Friday, 18 January 2008

Tracking down a critical halo mass for killing galaxies through the growth of the red-sequence

Figure 1 from Gilbank & Balogh (astro-ph 0801.1930)
Catption: The evolution of the Dwarf-to-Giant ratio (DGR) for various samples, taken from literature and converted to a uniform system, as described in the text. Filled circles and open diamonds denote cluster and field samples respectively from observational data, and lines show (1+z)^\beta fits. Horizontal error bars indicate the redshift range covered by the data. Naked error bars are measurements from individual clusters. Only cluster ensembles are included in the fit. The filled square shows the highest density regions in the SDSS, which agrees well with the cluster data. Asterisks and triangles show predictions from the Bower et al. (2006) semi-analytical model, connected with lines to guide the eye. The dot-dashed lines show the predicted evolution of the field DGR if isolated galaxies have a constant DGR=0 and the observed trend is due to the increasing abundance of groups (having the same DGR as clusters) above the labeled threshold mass, Mth, with cosmic time.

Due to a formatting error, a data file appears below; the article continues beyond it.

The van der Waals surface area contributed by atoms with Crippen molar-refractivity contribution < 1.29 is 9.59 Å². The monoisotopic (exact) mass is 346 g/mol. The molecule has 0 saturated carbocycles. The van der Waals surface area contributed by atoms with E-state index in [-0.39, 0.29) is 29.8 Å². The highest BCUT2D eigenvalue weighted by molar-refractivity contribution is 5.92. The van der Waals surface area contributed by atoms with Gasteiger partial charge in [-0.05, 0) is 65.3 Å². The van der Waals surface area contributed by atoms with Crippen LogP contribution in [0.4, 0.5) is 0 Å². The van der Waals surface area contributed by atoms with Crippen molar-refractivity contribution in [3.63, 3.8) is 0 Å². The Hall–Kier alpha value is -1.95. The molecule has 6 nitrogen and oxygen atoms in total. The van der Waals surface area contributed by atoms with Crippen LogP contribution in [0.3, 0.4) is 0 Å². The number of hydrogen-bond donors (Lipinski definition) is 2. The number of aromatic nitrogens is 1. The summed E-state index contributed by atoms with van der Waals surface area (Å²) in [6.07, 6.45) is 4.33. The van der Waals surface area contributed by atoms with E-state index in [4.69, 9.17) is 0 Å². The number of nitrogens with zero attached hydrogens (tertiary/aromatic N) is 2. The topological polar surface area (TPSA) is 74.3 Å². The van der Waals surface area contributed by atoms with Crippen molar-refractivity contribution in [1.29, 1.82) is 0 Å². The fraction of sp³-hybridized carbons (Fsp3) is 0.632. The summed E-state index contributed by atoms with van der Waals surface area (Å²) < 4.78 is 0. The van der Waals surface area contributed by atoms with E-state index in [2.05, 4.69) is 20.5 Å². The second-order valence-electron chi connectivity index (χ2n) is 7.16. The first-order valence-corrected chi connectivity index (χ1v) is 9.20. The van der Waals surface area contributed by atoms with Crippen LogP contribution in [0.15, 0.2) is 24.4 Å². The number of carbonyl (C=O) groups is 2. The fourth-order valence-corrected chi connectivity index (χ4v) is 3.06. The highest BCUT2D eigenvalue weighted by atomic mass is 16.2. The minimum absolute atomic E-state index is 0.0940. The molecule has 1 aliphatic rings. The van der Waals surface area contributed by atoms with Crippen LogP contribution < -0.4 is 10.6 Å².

This plot shows that the DGR evolves with redshift, consistent with the down-sizing picture, in which the termination of star-formation progresses from the most massive to the least massive galaxies as the universe ages. Although individual cluster measurements of the DGR show considerable scatter, the ensemble averages of clusters show a clear trend. The two main results are that the DGR of field-galaxies is always lower than that of cluster galaxies at the same redshift, and the DGR of both samples evolves with redshift.
The semi-analytical model fails to reproduces these two effects. One possible explanation for this is the inclusion of "strangulation" in galaxy formation models, where all the hot gas is removed from a galaxy as soon as it enters the dark matter halo of a more massive galaxy and becomes a satellite. This process may be too effecient.

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